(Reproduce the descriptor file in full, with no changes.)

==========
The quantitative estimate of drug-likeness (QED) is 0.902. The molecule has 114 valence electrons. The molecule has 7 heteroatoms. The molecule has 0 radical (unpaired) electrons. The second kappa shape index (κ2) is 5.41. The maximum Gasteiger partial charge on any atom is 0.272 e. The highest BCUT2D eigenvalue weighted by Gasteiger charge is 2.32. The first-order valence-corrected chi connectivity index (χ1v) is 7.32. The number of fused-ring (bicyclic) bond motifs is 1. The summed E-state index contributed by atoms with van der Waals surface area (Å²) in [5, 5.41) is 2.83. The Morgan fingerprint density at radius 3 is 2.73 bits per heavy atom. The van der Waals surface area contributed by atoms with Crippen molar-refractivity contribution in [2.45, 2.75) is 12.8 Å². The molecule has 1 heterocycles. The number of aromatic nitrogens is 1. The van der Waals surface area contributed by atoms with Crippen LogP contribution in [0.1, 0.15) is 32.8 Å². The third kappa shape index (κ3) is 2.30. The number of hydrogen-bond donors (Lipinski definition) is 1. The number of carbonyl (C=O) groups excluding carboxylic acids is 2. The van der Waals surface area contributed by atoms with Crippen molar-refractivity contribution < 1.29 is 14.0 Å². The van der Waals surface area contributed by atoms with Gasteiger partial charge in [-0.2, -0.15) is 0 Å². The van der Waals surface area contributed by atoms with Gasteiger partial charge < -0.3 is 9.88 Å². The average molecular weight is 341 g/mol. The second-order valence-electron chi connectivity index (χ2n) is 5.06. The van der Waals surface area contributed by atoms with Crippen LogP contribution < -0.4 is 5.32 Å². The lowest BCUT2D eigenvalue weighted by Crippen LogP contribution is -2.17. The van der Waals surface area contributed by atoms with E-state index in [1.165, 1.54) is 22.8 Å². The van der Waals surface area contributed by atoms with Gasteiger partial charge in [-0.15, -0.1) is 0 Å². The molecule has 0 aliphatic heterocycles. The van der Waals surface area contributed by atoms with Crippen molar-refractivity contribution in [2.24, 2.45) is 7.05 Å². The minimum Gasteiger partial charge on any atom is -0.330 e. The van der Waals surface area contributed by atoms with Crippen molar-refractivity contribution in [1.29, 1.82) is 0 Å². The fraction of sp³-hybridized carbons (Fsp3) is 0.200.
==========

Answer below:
The quantitative estimate of drug-likeness (QED) is 0.902. The molecule has 114 valence electrons. The molecule has 7 heteroatoms. The molecule has 0 radical (unpaired) electrons. The second kappa shape index (κ2) is 5.41. The maximum Gasteiger partial charge on any atom is 0.272 e. The highest BCUT2D eigenvalue weighted by Gasteiger charge is 2.32. The first-order valence-corrected chi connectivity index (χ1v) is 7.32. The number of fused-ring (bicyclic) bond motifs is 1. The summed E-state index contributed by atoms with van der Waals surface area (Å²) in [5, 5.41) is 2.83. The Morgan fingerprint density at radius 3 is 2.73 bits per heavy atom. The van der Waals surface area contributed by atoms with Crippen molar-refractivity contribution in [2.45, 2.75) is 12.8 Å². The molecule has 1 heterocycles. The number of aromatic nitrogens is 1. The van der Waals surface area contributed by atoms with Crippen LogP contribution in [0.1, 0.15) is 32.8 Å². The third kappa shape index (κ3) is 2.30. The number of hydrogen-bond donors (Lipinski definition) is 1. The number of carbonyl (C=O) groups excluding carboxylic acids is 2. The van der Waals surface area contributed by atoms with Crippen molar-refractivity contribution < 1.29 is 14.0 Å². The van der Waals surface area contributed by atoms with Gasteiger partial charge in [-0.2, -0.15) is 0 Å². The van der Waals surface area contributed by atoms with Gasteiger partial charge < -0.3 is 9.88 Å². The average molecular weight is 341 g/mol. The second-order valence-electron chi connectivity index (χ2n) is 5.06. The van der Waals surface area contributed by atoms with Crippen LogP contribution < -0.4 is 5.32 Å². The lowest BCUT2D eigenvalue weighted by Crippen LogP contribution is -2.17. The van der Waals surface area contributed by atoms with E-state index in [1.165, 1.54) is 22.8 Å². The van der Waals surface area contributed by atoms with Gasteiger partial charge in [-0.15, -0.1) is 0 Å². The molecule has 0 aliphatic heterocycles. The van der Waals surface area contributed by atoms with Crippen molar-refractivity contribution in [2.24, 2.45) is 7.05 Å². The minimum Gasteiger partial charge on any atom is -0.330 e. The van der Waals surface area contributed by atoms with Crippen molar-refractivity contribution in [1.29, 1.82) is 0 Å². The fraction of sp³-hybridized carbons (Fsp3) is 0.200.